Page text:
Ghosts: A Haunted History
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Tracing the ghost’s constantly shifting contours, Morton asks the most direct question—What exactly is a ghost?—and examines related entities such as poltergeists, wraiths, and revenants. She asks how a ghost is related to a soul, and she outlines all the different kinds of ghosts there are. To do so, she visits the spirits of the classical world, including the five-part Egyptian soul and the first haunted-house, conceived in the Roman playwright Plautus’s comedy, Mostellaria. She confronts us with the frightening phantoms of the Middle Ages—who could incinerate priests and devour children—and reminds us of the nineteenth-century rise of Spiritualism, a religion essentially devoted to ghosts. She visits with the Indian bhuta and goes to the Hungry Ghost Festival in China, and of course she spends time in Mexico, where ghosts have a particularly strong grip on belief and culture. Along the way she gathers the ectoplasmic residues seeping from books and film reels, from the Gothic novel The Castle of Otranto to the 2007 blockbuster Paranormal Activity, from the stories of Ann Radcliffe to those of Stephen King.
Wide-ranging, informative, and slicked with over fifty unearthly images, Ghosts is an entertaining read of a cultural phenomenon that will delight anyone, whether they believe in ghosts or not.
sides, waiting to devour me … There is heaven and there is earth, and there are numberless worlds in the universe, but in not one of them can I find a resting place.12 The Dybbuk spawned several film adaptations, a television version directed by Sidney Lumet in 1960, operas and ballets. The dibbuk was at the centre of a twenty-first-century paranormal happening now known as the Dybbuk Box. In 2003 a man named Kevin Mannis purchased a wine cabinet at an estate sale, and soon began to experience
has two souls, a ‘mental soul’, which ascends to Heaven at death, and a ‘bodily soul’, which remains on Earth and may become a ghost. ‘Living under the ancestors’ shadow is the central link between the Chinese world of human beings and their world of spirits’, the anthropologist Francis Hsu has suggested.1 If we begin our examination of Eastern ghost beliefs with China, then we should start with Taoism, the oldest of the three principal religions found there (the other two are Buddhism and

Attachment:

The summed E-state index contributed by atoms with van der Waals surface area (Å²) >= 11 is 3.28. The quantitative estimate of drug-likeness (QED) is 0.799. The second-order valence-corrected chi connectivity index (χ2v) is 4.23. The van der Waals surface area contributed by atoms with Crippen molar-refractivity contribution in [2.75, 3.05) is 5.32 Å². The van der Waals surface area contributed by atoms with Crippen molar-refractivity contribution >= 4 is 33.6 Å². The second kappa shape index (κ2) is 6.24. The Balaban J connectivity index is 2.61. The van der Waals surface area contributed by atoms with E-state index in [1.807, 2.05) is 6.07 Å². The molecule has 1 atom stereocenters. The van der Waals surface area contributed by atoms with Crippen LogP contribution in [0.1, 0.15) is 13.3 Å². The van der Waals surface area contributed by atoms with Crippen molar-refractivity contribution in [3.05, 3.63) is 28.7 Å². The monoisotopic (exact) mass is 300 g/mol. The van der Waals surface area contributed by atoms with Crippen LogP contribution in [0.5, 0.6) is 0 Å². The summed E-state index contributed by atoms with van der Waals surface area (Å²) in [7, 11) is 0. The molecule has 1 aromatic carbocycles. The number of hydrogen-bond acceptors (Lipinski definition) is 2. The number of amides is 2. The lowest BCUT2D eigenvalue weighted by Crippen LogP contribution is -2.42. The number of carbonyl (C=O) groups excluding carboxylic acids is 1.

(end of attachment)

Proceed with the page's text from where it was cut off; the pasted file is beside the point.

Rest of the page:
ministers consult the Book of Fate and discover that Mr Sung’s mother has nine years left to live; with that, they release Mr Sung to care for her. He awakens in his coffin, and his overjoyed mother tells him he’s been dead for three days. He looks after her until her death, at which point he dies as well. His wife, who lives some distance away, witnesses him arrive suddenly in the hall, make an obeisance and depart. She later finds out that he was already dead. Another story in Chinese Studio,
jungle who is also linked to a baghaut, the ghost of a man who was killed by a tiger. Perhaps most terrifying, though, is the Singaporean and Malaysian pontianak, which is said to haunt isolated roads, begging a lift from any men who might be driving alone. The pontianak will originally appear as a lovely, seductive woman, but – if the man should give in to the illusion – will suddenly manifest in her true, frightening form and slay the unwary driver. A pontianak leaves behind it the scent of
on the clash between traditional beliefs and contemporary scepticism. A witch doctor, Osanyin, has a friend named Aro, who inherits a great deal of money and tells Osanyin that he plans to bury it under a particular tree. Osanyin takes the money and blames Aro’s dead father. Aro is forced into poverty, but marries and has a son, Ajaiyi, before he dies. Ajaiyi grows up poor, and, after accruing debts he can never repay, seeks Osanyin’s help. Osanyin preys on Ajaiyi’s credulity just as he did with